Dry Eye Syndrome Research Paper

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Dry eye syndrome (DES) is one of the most common types of ocular diseases seen in daily practice and has been recently considered as a major problem in public health. It is a disorder of the tear film layer due to tear deficiency or rapid tear evaporation resulting in symptoms of ocular discomfort. Currently, there is a need to find the most simple and efficient way to treat dry eyes. Artificial tears are the most common types of agents used in treating dry eyes, but it may not be the most effective. Various treatments such as warm compresses or punctal plugs can also be used to help relieve dry eye symptoms. There is increasing evidence that oral supplementation such as omega-3 fatty acids, vitamins, and antioxidants can be an effective treatment.…show more content…
This 12-week study consisted of 1,419 patients that used artificial tears to treat their dry eye syndrome. Evidence showed that dry eye symptoms (such as scratchy sensation, red eyes, grittiness, etc.) improved significantly (P<0.001) after 12 weeks of dietary supplementation based on omega-3 fatty acids (3 capsules per day). For example, Schirmer Test Scores improved from around 9mm to 11mm (P<0.001) and Tear Break-Up Time (TBUT) improved from about 7 seconds to 10 seconds (P<0.001). Furthermore, patients reduced the use of daily drops artificial tears from 3.77 to 3.45 (P<0.01). This prospective study was able to analyze multiple outcomes at once. It was reliable due to the fact that it had a large sample size of 1,419 patients and data was gathered in daily clinical practice. Each dry eye symptom as well as the Schirmer test scores and the TBUT improved significantly with P<0.001, suggesting high statistical significance. However, the study is unable to determine causation because it lacked a placebo, did not have a control group, and the treatment period only lasted 12 weeks. Since it was a prospective study, there may also be bias due to loss of follow…show more content…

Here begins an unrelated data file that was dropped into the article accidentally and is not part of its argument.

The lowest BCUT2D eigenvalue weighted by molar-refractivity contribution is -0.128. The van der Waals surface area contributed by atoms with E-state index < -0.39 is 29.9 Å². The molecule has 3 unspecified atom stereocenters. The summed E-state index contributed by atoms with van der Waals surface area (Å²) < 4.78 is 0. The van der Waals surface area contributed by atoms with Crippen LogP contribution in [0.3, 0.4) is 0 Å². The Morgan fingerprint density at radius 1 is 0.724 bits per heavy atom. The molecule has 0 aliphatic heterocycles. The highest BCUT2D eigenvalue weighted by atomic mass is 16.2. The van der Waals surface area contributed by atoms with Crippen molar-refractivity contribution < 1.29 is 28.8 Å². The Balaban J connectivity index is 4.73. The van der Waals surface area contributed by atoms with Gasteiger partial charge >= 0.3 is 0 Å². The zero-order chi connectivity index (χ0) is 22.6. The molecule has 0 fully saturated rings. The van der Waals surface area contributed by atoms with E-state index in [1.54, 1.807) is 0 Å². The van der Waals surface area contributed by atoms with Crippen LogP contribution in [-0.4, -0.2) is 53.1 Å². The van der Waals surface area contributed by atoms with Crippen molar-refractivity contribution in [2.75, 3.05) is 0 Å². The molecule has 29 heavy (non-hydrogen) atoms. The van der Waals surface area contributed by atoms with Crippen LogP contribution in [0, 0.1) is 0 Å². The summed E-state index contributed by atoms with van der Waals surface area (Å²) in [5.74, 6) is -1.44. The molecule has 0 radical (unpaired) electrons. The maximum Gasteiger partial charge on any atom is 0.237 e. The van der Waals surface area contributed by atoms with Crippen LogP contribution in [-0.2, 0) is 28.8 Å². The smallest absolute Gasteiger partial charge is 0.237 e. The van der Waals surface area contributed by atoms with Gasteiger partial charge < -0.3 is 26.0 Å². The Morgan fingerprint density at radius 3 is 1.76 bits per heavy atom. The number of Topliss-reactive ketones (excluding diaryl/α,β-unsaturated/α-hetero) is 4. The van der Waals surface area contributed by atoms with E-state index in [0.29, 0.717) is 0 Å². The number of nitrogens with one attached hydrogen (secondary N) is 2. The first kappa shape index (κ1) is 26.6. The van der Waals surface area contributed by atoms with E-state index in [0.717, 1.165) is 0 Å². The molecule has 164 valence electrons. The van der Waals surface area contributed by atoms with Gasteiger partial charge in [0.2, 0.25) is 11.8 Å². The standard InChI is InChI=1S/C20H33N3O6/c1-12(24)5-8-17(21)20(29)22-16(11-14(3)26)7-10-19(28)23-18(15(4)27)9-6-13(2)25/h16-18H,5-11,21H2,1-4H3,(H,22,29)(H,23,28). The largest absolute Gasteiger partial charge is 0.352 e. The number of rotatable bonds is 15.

The results of 32, 470 participants showed that women who consume high amounts of omega-3 (5-6 servings of tuna/week) have a lower prevalence (OR=0.32 (CI=0.13-0.79)) of dry eyes compared to women who consumed only low amounts of omega-3 ( 1 servings of tuna/week). The odds ratio suggests that there was a 68% reduction in dry eyes in women who took a higher dietary intake of omega-3 fatty acids. Although there was a large sample size, this questionnaire-based, retrospective study has room for error since it relied on subjective findings instead of objective one. Other weaknesses of the study include recall bias and inability to control for confounds that could possibly explain the differences between the two

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